"It took you guys to win a battle that historians describe as 'American flesh against Japanese concrete.'
"I have been to Iwo Jima. It's five miles long. If you're in a car going 60 miles an hour, it takes you 5 minutes to conquer it. It took you slogging, fighting, dying - 36 days.
"I learned that my father's company, named "Easy" Company, had 84 percent casualties. Sixteen percent of my dad's buddies made it off unharmed.
"Bob Schmidt told me that when they buried the dead on Saipan, they buried by individual grave. When they buried on Iwo Jima they buried by row - rows of a hundred boys. He told me that they needed surveyors to mark the lines.
"Corpsman Hoopes instructed me, 'You tell your readers that my uniform was caked with blood and it cracked. And it was not my blood.'
"I learned about the buddyhood and bravery that won the battle of Iwo Jima. Jack Lucas, here in the front row, jumped on the beach without a rifle. And the reason he didn't have a rifle is because he wasn't supposed to be there. He stowed away to go fight the battle of Iwo Jima.
And a couple days later jumped on two grenades to save his buddies
"Nurse Norma Crotty is in the audience and I interviewed her. She was an "Angel in the Air," flying down to evacuate the grievously wounded. She evacuated Navy personnel, Army personnel - all over the Pacific. She was a nurse for 50 years caring to civilians and military.
"I asked, 'Nurse Norma, was there anything different about those Iwo Jima Marines?' And she said, 'Yes, I'll never forget them. It was their spirit. I evacuated boys from other battles that were beaten, but those Marines had Esprit de Corps. Those boys were burned. They were bruised. But I never saw a Marine who was beaten.'
"I think it's time we Americans put this battle into perspective. This is not just a big battle of the Pacific, or an important battle of World War II. This is unique. This is above and beyond. This is 'America's battle.'
"America's Battle, what else can you call a battle that in one day had more casualties than two and a half months at Guadalcanal? Normandy was terrible, but at the end of one day, at the end of 24 hours, you and I could have had a tea party on the beaches of Normandy. It was completely safe. Boys died on the beaches of Iwo Jima - on the beaches - for two weeks.
America's Battle. What else can you call the only battle that when Franklin Delano Roosevelt saw the casualties he gasped, and he cried?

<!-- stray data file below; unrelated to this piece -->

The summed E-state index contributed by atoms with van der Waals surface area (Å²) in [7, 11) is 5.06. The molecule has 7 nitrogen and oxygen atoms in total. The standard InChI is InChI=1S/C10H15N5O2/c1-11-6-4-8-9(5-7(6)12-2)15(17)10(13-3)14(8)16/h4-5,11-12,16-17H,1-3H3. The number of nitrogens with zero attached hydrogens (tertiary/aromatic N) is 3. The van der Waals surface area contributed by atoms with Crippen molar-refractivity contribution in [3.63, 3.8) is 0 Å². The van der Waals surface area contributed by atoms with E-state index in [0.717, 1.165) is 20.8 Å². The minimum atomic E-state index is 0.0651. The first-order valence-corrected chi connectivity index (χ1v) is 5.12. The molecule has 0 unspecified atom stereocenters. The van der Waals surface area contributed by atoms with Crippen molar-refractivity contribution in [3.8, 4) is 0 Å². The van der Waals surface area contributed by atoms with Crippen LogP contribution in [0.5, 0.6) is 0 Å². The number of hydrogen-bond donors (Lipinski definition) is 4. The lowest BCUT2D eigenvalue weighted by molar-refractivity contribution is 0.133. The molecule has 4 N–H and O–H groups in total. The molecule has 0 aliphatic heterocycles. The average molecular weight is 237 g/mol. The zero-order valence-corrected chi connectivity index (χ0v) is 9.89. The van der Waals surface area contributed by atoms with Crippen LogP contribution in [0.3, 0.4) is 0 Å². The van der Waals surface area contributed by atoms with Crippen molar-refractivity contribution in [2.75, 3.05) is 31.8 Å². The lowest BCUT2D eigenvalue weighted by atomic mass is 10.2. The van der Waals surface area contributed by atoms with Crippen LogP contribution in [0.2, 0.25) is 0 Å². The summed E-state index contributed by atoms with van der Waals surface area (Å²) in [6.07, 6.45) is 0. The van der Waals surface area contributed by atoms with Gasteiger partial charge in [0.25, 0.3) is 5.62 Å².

"TIME Magazine, March 5th, 1945, wrote, 'no battle of World War II - not even Normandy - was watched with as much interest as the battle of Iwo Jima.'
America's Battle . . .
(Bradley gazes at the Iwo Jima veterans in the audience and beckons to
them . . .)
"Hey guys listen up! You Marines and Corpsmen who won America's Battle.
"I would like to salute you guys, but I know how difficult that is because you are as humble as you are brave. Jessie Boatright said to me, 'You know Bradley, you think we did something special out there in the Pacific, but we were just ordinary guys. Ordinary guys just doing our duty.'
"Yes, well, I'm more in synch with the words of Tex Stanton. I often call Tex Stanton when I need advice with my writing. And he always picks up on the first ring. He doesn't leave his chair very often. Because Mr. Stanton has no legs. He left those on Iwo Jima 55 years ago.
Mr. Stanton said to me, 'You know Bradley, heroism on that island was a funny thing. You had to be observed, and you had to be written up, and if you got a medal your citation said that you did something "above and beyond". Well Bradley,' he said, 'I saw a lot of heroes on Iwo Jima and the way I figure it, if you got through one day on that island you were doing something "above and beyond" just to survive.'
"I would like to salute you guys. You guys who won America's Battle. You ordinary guys. You heroes of Iwo Jima."
[After a silent pause Bradley turns to gaze at the six bronze figures for a moment and then walks across the wet grass to his seat.]